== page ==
Traditional hotels, cottages and guest houses approved by the Department of Tourism are usually comfortable with hot and cold running water, electricity and sometimes room telephones though international calls may be via reception. There are a few luxury hotels but these do not come cheap. Accommodation is booked by Tour Operators. Expect a surcharge on the basic rate for up-market resorts and be aware that at festival time, hotels are booked long in advance so you may need to be flexible. All the treks in Bhutan are based on full board camping.
The national currency in Bhutan is the Ngultrum (Nu) and cash is the preferred medium of exchange. Prices are usually quoted in Ngultrum although US dollars are widely accepted and changed. Our clients are recommended to carry USD cash, as there is limited ATM access. Existing ATMs are for credit cards only. However, most of the antique/textile shops around Thimphu and Paro accept VISA credit cards and a few accept American Express.
Shopping in Bhutan
Markets are held regularly, generally on Saturday and Sunday, and are a rich source of local clothing and jewellery, as well as food. The Handicraft Emporium on the main street in the capital is open daily and offers a magnificent assortment of hand-woven and handcrafted goods. Some hotels have a souvenir shop. Silversmiths and goldsmiths in the Thimphu Valley are able to make handcrafted articles to order. Bhutanese stamps are collectors' items. Shopping is otherwise limited and bargaining is not customary. Phuentsholing has a small department store, the only one of its kind in Bhutan.
Food and Drinks
Bhutanese food is generally good. Set meals for travelers tend to be on the bland side, because local food is heavily seasoned with red chilies and can be quite hot. Most hotels provide meals buffet-style. There are usually continental, Indian, Chinese and Bhutanese dishes. The food in hotels is often the best in town, but in main towns now there are few restaurants increasingly becoming popular. All tourist hotels have good selection of international and Bhutanese beverages.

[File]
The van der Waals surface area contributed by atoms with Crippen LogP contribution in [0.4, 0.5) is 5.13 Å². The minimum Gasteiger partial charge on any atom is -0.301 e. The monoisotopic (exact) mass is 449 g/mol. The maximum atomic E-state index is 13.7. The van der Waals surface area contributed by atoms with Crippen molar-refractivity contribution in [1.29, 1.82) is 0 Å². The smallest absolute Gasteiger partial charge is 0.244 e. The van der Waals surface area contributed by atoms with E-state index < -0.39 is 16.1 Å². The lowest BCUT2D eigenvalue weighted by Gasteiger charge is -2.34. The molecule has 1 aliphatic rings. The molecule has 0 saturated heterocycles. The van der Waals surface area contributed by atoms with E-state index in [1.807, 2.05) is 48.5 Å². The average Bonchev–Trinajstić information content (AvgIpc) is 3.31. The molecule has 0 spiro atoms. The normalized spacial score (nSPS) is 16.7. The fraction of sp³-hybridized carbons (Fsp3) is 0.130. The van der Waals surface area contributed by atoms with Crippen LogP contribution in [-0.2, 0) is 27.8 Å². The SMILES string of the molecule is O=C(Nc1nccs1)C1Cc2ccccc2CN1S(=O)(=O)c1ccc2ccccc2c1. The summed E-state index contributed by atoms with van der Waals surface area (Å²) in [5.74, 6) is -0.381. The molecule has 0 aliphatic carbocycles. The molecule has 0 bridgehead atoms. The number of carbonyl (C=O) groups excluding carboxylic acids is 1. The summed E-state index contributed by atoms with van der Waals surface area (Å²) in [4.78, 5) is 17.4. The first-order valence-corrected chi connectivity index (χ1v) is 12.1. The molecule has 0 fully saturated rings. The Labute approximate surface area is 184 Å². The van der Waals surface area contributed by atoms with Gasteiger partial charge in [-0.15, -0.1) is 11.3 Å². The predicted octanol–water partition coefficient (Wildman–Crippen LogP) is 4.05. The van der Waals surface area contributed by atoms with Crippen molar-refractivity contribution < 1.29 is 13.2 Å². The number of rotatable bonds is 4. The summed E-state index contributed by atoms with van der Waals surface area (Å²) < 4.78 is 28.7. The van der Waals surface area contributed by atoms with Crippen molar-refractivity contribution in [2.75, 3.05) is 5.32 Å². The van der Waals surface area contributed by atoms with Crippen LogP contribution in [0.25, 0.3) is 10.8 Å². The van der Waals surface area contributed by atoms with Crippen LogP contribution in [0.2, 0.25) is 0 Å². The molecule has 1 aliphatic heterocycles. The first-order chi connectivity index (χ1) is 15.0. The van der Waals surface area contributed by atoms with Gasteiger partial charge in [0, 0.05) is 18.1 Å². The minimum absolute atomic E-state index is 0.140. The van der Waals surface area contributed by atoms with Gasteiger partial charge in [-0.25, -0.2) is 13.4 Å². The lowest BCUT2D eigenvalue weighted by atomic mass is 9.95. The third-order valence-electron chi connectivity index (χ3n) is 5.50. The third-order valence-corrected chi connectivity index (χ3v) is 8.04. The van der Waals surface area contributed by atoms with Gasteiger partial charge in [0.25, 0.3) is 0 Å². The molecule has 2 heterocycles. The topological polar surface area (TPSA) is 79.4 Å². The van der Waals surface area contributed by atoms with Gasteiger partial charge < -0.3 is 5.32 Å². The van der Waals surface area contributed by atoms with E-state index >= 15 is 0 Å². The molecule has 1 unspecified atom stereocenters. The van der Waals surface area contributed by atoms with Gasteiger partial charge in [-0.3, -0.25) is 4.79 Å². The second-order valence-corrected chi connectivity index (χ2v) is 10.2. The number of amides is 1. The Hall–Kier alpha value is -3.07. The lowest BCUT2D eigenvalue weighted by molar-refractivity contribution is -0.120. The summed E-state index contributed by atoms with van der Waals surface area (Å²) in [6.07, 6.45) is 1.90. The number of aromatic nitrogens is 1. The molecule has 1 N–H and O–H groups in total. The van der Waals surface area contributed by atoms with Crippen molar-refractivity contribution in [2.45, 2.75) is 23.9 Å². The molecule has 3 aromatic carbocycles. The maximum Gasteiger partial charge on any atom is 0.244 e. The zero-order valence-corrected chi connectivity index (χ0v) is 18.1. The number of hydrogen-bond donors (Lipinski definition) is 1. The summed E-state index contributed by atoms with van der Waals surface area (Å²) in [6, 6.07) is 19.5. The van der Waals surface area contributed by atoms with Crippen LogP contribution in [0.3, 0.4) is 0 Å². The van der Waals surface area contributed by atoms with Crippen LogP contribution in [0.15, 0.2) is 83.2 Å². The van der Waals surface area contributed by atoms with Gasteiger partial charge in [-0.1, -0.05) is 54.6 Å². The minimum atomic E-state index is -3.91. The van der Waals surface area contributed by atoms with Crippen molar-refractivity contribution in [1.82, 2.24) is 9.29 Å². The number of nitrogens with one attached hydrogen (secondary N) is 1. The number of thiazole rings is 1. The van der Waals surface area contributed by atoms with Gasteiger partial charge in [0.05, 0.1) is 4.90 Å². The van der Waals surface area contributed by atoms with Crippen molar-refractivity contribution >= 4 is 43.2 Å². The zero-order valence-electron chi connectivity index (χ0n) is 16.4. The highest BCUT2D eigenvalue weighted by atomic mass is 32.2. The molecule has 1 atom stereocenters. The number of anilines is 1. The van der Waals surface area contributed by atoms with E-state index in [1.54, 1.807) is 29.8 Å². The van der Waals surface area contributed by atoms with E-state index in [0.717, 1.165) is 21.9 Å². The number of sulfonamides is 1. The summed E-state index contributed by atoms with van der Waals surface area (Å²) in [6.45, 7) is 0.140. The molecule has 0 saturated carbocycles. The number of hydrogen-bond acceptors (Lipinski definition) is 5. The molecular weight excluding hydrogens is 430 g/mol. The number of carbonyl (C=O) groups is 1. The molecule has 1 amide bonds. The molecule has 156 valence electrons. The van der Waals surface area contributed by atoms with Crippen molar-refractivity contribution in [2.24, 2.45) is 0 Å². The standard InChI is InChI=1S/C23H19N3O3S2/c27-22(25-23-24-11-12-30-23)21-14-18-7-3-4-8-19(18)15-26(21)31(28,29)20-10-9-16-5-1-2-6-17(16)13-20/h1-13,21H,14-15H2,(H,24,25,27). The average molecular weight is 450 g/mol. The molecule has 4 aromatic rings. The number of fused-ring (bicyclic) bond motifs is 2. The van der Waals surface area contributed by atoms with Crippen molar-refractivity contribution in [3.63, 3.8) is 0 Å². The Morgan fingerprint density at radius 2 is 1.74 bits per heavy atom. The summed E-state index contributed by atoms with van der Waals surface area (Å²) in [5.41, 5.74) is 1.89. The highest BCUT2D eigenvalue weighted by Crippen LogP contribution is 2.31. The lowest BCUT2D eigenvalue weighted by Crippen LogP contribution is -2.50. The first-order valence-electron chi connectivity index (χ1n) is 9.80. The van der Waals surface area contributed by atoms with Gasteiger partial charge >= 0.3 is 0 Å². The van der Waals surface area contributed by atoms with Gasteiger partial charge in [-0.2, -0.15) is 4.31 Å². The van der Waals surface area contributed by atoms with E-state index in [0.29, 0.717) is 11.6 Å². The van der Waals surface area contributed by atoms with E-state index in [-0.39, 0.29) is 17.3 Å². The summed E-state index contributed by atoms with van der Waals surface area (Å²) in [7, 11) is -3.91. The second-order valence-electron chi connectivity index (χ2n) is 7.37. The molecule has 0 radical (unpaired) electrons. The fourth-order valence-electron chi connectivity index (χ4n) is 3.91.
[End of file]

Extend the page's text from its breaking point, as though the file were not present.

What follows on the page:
Transportation in Bhutan
Comfortable surface transport is available in Bhutan, making journey in this mountainous Kingdom really enjoyable. Latest model Japanese Toyota Cars, Land Cruisers, Hiace Buses and Coaster Buses are provided to our tourists depending upon the group size. Our experienced, friendly drivers are well trained and licensed by Department of Tourism and the Department of Motor Vehicles in safety and driving on mountainous terrain. Tourists are at ease riding in Bhutan Mountains. The transport and guide accompany the tourist right from arrival until departure.
Tourist Guides in Bhutan
Licensed Bhutanese travel guides will introduce you to the many facets of this wonderful country. Our tour guides are trained and certified by the Tourism Council of Bhutan and refreshers course are given frequently to update their knowledge and standards. They all speak fluent English and are well versed in country's history and traditions. We also have specialized guides for bird watching, ethno-botany or other special interest tours in Bhutan.
In spring and summer light clothing is appropriate with a sweater or jacket in the evenings. From autumn through winter, down jackets, fleeces, hats and gloves are necessary. Sports shoes are suitable for light touring, while hiking boots are recommended for treks. Legs, shoulders and upper arms need to be covered when visiting Dzongs, Monasteries and Lhakhangs. Sun block cream, lip balm, and sunglasses are recommended for higher elevations.
Bhutan Time Zone
Bhutan time is six hours ahead of Greenwich Mean Time. There is only one time zone throughout the country.